Surplus liquidity of Hungary’s banking sector edged up in November from a month earlier as evidenced in an increase in average holdings of two-week National Bank of Hungary (MNB) bills, the central bank’s main instrument for soaking up liquidity, the MNB’s preliminary statistical balance sheet published Monday shows.
Average monthly holdings of two-week MNB bills held by residents increased by HUF 64.9bn to HUF 4,087.9bn in November from the previous month. Average monthly holdings by non-residents rose HUF 87.2bn to HUF 307.6bn.
On the assets side, external assets climbed HUF 144.6bn to HUF 11,733.0bn.
The increase in forint liquidity was mainly the result of a decline in deposits of the central government and a fall in MNB three-month spots, the MNB said. This was partly offset by a rise in currency in circulation, which is usual in the period leading up to Christmas, it added.
A €1bn foreign bond matured on October 28, causing a significant decline in the monthly average of external assets and deposits of the central government in November, but the effect of this on external assets was fully offset by the depreciation of the forint, the MNB said. Consequently, the stock of external assets and other liabilities rose both in terms of the monthly average and the end-of-month balance sheet, it added.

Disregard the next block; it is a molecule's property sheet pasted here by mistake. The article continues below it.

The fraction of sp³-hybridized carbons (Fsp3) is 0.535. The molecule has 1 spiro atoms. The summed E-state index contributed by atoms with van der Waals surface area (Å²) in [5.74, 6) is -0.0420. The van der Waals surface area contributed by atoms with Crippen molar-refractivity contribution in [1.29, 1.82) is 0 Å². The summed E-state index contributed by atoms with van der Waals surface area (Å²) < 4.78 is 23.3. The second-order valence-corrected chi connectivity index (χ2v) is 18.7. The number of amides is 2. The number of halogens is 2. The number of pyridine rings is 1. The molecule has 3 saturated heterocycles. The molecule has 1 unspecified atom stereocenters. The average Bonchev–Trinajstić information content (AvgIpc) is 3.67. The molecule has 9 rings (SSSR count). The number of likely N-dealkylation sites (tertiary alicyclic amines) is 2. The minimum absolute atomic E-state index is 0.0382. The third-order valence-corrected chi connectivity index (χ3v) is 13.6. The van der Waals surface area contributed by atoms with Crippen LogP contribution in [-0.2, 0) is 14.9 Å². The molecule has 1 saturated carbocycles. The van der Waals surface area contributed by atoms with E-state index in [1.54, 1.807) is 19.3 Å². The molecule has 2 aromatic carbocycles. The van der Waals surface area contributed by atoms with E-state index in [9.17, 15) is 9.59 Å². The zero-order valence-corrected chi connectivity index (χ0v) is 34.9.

A repayment due on November 29 on a loan Hungary received from the European Commission at the height of the crisis in 2008 reduced foreign exchange reserves by €2bn, affecting mainly end-of-month stock of external assets, the central bank said.
Deposits of the central government fell by HUF 386.9bn to HUF 1,647.5bn in November from the previous month.
The MNB said it accepted €320m in offers in euro tenders supporting liquidity necessary for an early foreign currency-denominated mortgage repayment scheme in November but actually allocated €291m because settlement takes place only when the loans are repaid.
The MNB launched the series of weekly euro-for-forint tenders early in October, just after the government scheme was launched. Under the scheme, borrowers may repay, in full, forex mortgages at a discounted exchange rate, with banks covering the difference.
Since the tenders were launched until the end of November, the MNB accepted a combined €1.21bn of offers and allocated €526m.